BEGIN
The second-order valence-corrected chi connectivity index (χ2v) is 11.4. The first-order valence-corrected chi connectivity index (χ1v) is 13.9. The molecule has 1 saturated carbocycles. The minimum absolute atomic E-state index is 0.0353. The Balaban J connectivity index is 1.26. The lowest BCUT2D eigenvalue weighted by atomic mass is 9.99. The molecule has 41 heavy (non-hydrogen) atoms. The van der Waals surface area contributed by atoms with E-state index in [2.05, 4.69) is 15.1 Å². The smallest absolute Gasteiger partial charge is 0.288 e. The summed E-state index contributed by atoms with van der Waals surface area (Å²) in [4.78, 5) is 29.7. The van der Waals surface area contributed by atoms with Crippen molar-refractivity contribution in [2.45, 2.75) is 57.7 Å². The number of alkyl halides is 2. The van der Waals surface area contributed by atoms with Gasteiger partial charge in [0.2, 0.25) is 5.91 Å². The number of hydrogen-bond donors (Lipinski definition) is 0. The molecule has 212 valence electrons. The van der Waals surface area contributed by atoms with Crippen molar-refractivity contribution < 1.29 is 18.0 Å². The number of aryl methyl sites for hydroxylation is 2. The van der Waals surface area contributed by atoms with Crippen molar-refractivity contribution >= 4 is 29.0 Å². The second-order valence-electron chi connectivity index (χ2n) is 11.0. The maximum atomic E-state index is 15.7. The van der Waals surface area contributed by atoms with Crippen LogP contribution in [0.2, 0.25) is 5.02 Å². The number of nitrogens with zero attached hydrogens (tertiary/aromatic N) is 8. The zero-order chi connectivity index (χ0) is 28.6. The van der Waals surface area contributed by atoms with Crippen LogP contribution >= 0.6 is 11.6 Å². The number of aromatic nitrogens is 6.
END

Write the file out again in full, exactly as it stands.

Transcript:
The second-order valence-corrected chi connectivity index (χ2v) is 11.4. The first-order valence-corrected chi connectivity index (χ1v) is 13.9. The molecule has 1 saturated carbocycles. The minimum absolute atomic E-state index is 0.0353. The Balaban J connectivity index is 1.26. The lowest BCUT2D eigenvalue weighted by atomic mass is 9.99. The molecule has 41 heavy (non-hydrogen) atoms. The van der Waals surface area contributed by atoms with E-state index in [2.05, 4.69) is 15.1 Å². The smallest absolute Gasteiger partial charge is 0.288 e. The summed E-state index contributed by atoms with van der Waals surface area (Å²) in [4.78, 5) is 29.7. The van der Waals surface area contributed by atoms with Crippen molar-refractivity contribution in [2.45, 2.75) is 57.7 Å². The number of alkyl halides is 2. The van der Waals surface area contributed by atoms with Gasteiger partial charge in [0.2, 0.25) is 5.91 Å². The number of hydrogen-bond donors (Lipinski definition) is 0. The molecule has 212 valence electrons. The van der Waals surface area contributed by atoms with Crippen molar-refractivity contribution < 1.29 is 18.0 Å². The number of aryl methyl sites for hydroxylation is 2. The van der Waals surface area contributed by atoms with Crippen molar-refractivity contribution >= 4 is 29.0 Å². The second-order valence-electron chi connectivity index (χ2n) is 11.0. The maximum atomic E-state index is 15.7. The van der Waals surface area contributed by atoms with Crippen LogP contribution in [0.2, 0.25) is 5.02 Å². The number of nitrogens with zero attached hydrogens (tertiary/aromatic N) is 8. The zero-order chi connectivity index (χ0) is 28.6. The van der Waals surface area contributed by atoms with Crippen LogP contribution >= 0.6 is 11.6 Å². The number of aromatic nitrogens is 6.